Trade, Law and Development, Vol 3, No 1 (2011)

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TWAIL: A Brief History of its Origins, its Decentralized Network, and a Tentative Bibliography

James Thuo Gathii

Abstract


TThis article traces the contemporary origins of Third World Approaches to International Law (TWAIL) in the late 1990’s. It argues that since then, TWAIL-ers have not sought to produce a single authoritative voice or text. Instead, they have generated vibrant ongoing debate around questions of colonial history, power, identity and difference, and what these mean for international law. TWAIL scholarship has also considered possibilities for egalitarian change in a broad variety of areas in the fields of public international law and international economic law. In doing so, TWAIL-ers have addressed multiple issues related to society, politics, identity and economic - with an underlying commitment to democratic values and concerns in relations within and between the Third World and developed countries.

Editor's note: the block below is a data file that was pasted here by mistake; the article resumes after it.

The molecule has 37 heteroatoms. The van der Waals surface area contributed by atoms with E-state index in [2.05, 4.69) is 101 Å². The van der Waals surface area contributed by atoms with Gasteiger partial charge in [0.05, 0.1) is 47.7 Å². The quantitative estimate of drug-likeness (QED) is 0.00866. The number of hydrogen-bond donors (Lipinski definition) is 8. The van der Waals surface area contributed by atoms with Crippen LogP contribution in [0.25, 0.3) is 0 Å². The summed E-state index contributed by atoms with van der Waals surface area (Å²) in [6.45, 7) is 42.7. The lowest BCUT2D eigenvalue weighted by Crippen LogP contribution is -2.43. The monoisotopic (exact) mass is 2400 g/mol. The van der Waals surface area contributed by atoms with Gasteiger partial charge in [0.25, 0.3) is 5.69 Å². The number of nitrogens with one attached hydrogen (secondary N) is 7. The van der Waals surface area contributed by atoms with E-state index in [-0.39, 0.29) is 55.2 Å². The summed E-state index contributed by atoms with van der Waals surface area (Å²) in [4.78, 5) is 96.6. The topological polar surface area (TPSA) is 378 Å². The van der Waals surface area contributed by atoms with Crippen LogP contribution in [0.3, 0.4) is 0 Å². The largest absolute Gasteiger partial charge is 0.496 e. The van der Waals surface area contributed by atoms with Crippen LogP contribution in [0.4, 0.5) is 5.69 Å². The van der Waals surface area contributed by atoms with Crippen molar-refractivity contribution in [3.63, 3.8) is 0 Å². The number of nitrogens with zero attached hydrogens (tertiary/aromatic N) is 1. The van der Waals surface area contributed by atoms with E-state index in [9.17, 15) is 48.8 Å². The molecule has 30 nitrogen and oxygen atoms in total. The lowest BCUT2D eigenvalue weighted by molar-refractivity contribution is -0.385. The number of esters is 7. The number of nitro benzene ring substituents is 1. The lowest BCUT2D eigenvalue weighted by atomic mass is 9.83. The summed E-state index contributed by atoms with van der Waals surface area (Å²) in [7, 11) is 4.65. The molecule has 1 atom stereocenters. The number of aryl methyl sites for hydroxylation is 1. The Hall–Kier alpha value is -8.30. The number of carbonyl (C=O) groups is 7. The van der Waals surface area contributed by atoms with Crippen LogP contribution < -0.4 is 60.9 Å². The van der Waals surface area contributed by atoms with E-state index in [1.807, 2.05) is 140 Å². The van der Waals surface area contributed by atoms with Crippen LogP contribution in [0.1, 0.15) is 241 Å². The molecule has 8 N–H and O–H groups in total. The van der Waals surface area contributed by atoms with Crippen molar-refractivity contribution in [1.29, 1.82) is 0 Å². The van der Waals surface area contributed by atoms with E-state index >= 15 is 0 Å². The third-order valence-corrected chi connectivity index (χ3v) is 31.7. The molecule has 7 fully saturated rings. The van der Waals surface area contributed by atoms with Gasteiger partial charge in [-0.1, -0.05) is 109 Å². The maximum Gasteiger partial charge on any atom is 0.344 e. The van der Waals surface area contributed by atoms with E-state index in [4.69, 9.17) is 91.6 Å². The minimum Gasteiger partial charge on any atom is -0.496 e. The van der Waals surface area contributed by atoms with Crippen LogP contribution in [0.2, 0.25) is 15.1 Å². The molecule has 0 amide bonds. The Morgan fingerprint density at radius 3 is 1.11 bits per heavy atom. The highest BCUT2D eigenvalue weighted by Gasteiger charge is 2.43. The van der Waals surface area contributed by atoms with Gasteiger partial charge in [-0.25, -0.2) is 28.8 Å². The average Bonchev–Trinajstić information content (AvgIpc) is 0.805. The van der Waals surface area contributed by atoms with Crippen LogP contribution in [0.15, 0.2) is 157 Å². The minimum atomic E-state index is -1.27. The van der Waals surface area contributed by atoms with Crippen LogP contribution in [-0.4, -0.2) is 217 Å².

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ISSN: 0976-2329 | eISSN: 0975-3346 | © 2009-13 Trade, Law and Development |   open access

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